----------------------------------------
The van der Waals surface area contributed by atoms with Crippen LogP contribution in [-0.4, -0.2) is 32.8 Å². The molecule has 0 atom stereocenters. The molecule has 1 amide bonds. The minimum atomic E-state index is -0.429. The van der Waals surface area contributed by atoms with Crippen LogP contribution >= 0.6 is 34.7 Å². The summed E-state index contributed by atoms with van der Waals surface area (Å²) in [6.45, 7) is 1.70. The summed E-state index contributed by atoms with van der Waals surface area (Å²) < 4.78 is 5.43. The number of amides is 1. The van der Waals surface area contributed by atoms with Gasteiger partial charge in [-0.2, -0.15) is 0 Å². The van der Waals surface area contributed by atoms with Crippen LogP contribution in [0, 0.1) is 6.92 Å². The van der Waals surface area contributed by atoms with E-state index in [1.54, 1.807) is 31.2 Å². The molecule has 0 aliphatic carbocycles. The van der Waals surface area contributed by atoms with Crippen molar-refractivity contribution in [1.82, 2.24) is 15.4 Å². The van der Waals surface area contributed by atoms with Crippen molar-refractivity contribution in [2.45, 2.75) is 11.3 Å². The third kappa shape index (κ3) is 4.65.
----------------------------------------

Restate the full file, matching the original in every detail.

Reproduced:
The van der Waals surface area contributed by atoms with Crippen LogP contribution in [-0.4, -0.2) is 32.8 Å². The molecule has 0 atom stereocenters. The molecule has 1 amide bonds. The minimum atomic E-state index is -0.429. The van der Waals surface area contributed by atoms with Crippen LogP contribution >= 0.6 is 34.7 Å². The summed E-state index contributed by atoms with van der Waals surface area (Å²) in [6.45, 7) is 1.70. The summed E-state index contributed by atoms with van der Waals surface area (Å²) < 4.78 is 5.43. The number of amides is 1. The van der Waals surface area contributed by atoms with Gasteiger partial charge in [-0.2, -0.15) is 0 Å². The van der Waals surface area contributed by atoms with Crippen LogP contribution in [0, 0.1) is 6.92 Å². The van der Waals surface area contributed by atoms with E-state index in [1.54, 1.807) is 31.2 Å². The molecule has 0 aliphatic carbocycles. The van der Waals surface area contributed by atoms with Crippen molar-refractivity contribution in [1.82, 2.24) is 15.4 Å². The van der Waals surface area contributed by atoms with Crippen molar-refractivity contribution in [2.45, 2.75) is 11.3 Å². The third kappa shape index (κ3) is 4.65.